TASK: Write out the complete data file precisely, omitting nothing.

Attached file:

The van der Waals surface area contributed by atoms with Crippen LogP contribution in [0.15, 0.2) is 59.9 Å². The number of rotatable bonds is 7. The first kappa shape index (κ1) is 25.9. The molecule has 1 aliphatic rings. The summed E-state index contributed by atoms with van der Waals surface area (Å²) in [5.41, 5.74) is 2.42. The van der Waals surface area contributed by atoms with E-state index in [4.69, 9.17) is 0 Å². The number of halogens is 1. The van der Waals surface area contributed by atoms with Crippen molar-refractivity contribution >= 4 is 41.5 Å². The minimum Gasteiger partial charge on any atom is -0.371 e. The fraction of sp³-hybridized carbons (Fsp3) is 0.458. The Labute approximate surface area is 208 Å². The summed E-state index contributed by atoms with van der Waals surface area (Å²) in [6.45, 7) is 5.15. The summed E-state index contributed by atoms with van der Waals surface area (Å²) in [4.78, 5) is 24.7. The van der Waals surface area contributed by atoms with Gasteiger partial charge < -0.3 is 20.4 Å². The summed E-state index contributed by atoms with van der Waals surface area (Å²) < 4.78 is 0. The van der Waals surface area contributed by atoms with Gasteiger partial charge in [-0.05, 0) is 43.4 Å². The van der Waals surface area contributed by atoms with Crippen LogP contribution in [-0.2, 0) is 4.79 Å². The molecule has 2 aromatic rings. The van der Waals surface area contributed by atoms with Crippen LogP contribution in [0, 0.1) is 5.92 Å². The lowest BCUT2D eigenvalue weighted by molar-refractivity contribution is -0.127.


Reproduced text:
The van der Waals surface area contributed by atoms with Crippen LogP contribution in [0.15, 0.2) is 59.9 Å². The number of rotatable bonds is 7. The first kappa shape index (κ1) is 25.9. The molecule has 1 aliphatic rings. The summed E-state index contributed by atoms with van der Waals surface area (Å²) in [5.41, 5.74) is 2.42. The van der Waals surface area contributed by atoms with E-state index in [4.69, 9.17) is 0 Å². The number of halogens is 1. The van der Waals surface area contributed by atoms with Crippen molar-refractivity contribution >= 4 is 41.5 Å². The minimum Gasteiger partial charge on any atom is -0.371 e. The fraction of sp³-hybridized carbons (Fsp3) is 0.458. The Labute approximate surface area is 208 Å². The summed E-state index contributed by atoms with van der Waals surface area (Å²) in [6.45, 7) is 5.15. The summed E-state index contributed by atoms with van der Waals surface area (Å²) in [4.78, 5) is 24.7. The van der Waals surface area contributed by atoms with Gasteiger partial charge < -0.3 is 20.4 Å². The summed E-state index contributed by atoms with van der Waals surface area (Å²) < 4.78 is 0. The van der Waals surface area contributed by atoms with Gasteiger partial charge in [-0.05, 0) is 43.4 Å². The van der Waals surface area contributed by atoms with Crippen LogP contribution in [-0.2, 0) is 4.79 Å². The molecule has 2 aromatic rings. The van der Waals surface area contributed by atoms with Crippen LogP contribution in [0, 0.1) is 5.92 Å². The lowest BCUT2D eigenvalue weighted by molar-refractivity contribution is -0.127.